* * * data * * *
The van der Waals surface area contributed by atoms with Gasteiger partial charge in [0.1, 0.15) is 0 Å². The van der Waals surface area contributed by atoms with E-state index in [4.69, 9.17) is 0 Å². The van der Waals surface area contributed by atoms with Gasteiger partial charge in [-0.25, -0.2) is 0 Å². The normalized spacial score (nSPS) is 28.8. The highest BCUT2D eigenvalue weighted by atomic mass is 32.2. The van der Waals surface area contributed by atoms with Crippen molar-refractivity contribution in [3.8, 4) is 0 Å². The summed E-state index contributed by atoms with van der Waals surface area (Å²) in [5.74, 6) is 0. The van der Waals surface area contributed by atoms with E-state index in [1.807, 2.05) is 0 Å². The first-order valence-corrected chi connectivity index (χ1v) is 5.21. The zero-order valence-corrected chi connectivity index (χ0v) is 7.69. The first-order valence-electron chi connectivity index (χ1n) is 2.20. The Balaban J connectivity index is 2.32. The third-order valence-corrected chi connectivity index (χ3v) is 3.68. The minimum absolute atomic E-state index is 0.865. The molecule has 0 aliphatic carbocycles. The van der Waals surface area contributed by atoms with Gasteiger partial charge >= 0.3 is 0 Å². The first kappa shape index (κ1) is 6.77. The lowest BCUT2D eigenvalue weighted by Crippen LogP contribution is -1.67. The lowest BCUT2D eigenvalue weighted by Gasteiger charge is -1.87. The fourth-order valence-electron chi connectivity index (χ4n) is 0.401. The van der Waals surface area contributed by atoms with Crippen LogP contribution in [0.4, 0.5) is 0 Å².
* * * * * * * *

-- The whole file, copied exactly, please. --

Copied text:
The van der Waals surface area contributed by atoms with Gasteiger partial charge in [0.1, 0.15) is 0 Å². The van der Waals surface area contributed by atoms with E-state index in [4.69, 9.17) is 0 Å². The van der Waals surface area contributed by atoms with Gasteiger partial charge in [-0.25, -0.2) is 0 Å². The normalized spacial score (nSPS) is 28.8. The highest BCUT2D eigenvalue weighted by atomic mass is 32.2. The van der Waals surface area contributed by atoms with Crippen molar-refractivity contribution in [3.8, 4) is 0 Å². The summed E-state index contributed by atoms with van der Waals surface area (Å²) in [5.74, 6) is 0. The van der Waals surface area contributed by atoms with E-state index in [1.807, 2.05) is 0 Å². The first-order valence-corrected chi connectivity index (χ1v) is 5.21. The zero-order valence-corrected chi connectivity index (χ0v) is 7.69. The first-order valence-electron chi connectivity index (χ1n) is 2.20. The Balaban J connectivity index is 2.32. The third-order valence-corrected chi connectivity index (χ3v) is 3.68. The minimum absolute atomic E-state index is 0.865. The molecule has 0 aliphatic carbocycles. The van der Waals surface area contributed by atoms with Gasteiger partial charge >= 0.3 is 0 Å². The first kappa shape index (κ1) is 6.77. The lowest BCUT2D eigenvalue weighted by Crippen LogP contribution is -1.67. The lowest BCUT2D eigenvalue weighted by Gasteiger charge is -1.87. The fourth-order valence-electron chi connectivity index (χ4n) is 0.401. The van der Waals surface area contributed by atoms with Crippen LogP contribution in [0.4, 0.5) is 0 Å².